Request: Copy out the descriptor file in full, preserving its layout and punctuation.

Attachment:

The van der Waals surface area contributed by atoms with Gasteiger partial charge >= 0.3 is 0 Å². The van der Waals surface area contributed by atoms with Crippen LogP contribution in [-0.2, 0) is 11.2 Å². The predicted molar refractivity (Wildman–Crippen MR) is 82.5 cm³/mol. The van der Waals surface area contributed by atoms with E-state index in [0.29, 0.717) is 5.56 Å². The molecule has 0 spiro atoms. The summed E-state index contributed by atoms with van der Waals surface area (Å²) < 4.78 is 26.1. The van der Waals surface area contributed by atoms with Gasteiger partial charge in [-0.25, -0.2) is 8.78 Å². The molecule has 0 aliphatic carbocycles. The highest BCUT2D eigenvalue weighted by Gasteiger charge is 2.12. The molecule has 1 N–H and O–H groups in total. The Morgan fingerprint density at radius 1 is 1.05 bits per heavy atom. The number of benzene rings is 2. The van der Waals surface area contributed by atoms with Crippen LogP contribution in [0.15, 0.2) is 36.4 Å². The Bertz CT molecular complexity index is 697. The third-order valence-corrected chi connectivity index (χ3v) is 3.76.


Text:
The van der Waals surface area contributed by atoms with Gasteiger partial charge >= 0.3 is 0 Å². The van der Waals surface area contributed by atoms with Crippen LogP contribution in [-0.2, 0) is 11.2 Å². The predicted molar refractivity (Wildman–Crippen MR) is 82.5 cm³/mol. The van der Waals surface area contributed by atoms with E-state index in [0.29, 0.717) is 5.56 Å². The molecule has 0 spiro atoms. The summed E-state index contributed by atoms with van der Waals surface area (Å²) < 4.78 is 26.1. The van der Waals surface area contributed by atoms with Gasteiger partial charge in [-0.25, -0.2) is 8.78 Å². The molecule has 0 aliphatic carbocycles. The highest BCUT2D eigenvalue weighted by Gasteiger charge is 2.12. The molecule has 1 N–H and O–H groups in total. The Morgan fingerprint density at radius 1 is 1.05 bits per heavy atom. The number of benzene rings is 2. The van der Waals surface area contributed by atoms with Crippen LogP contribution in [0.15, 0.2) is 36.4 Å². The Bertz CT molecular complexity index is 697. The third-order valence-corrected chi connectivity index (χ3v) is 3.76.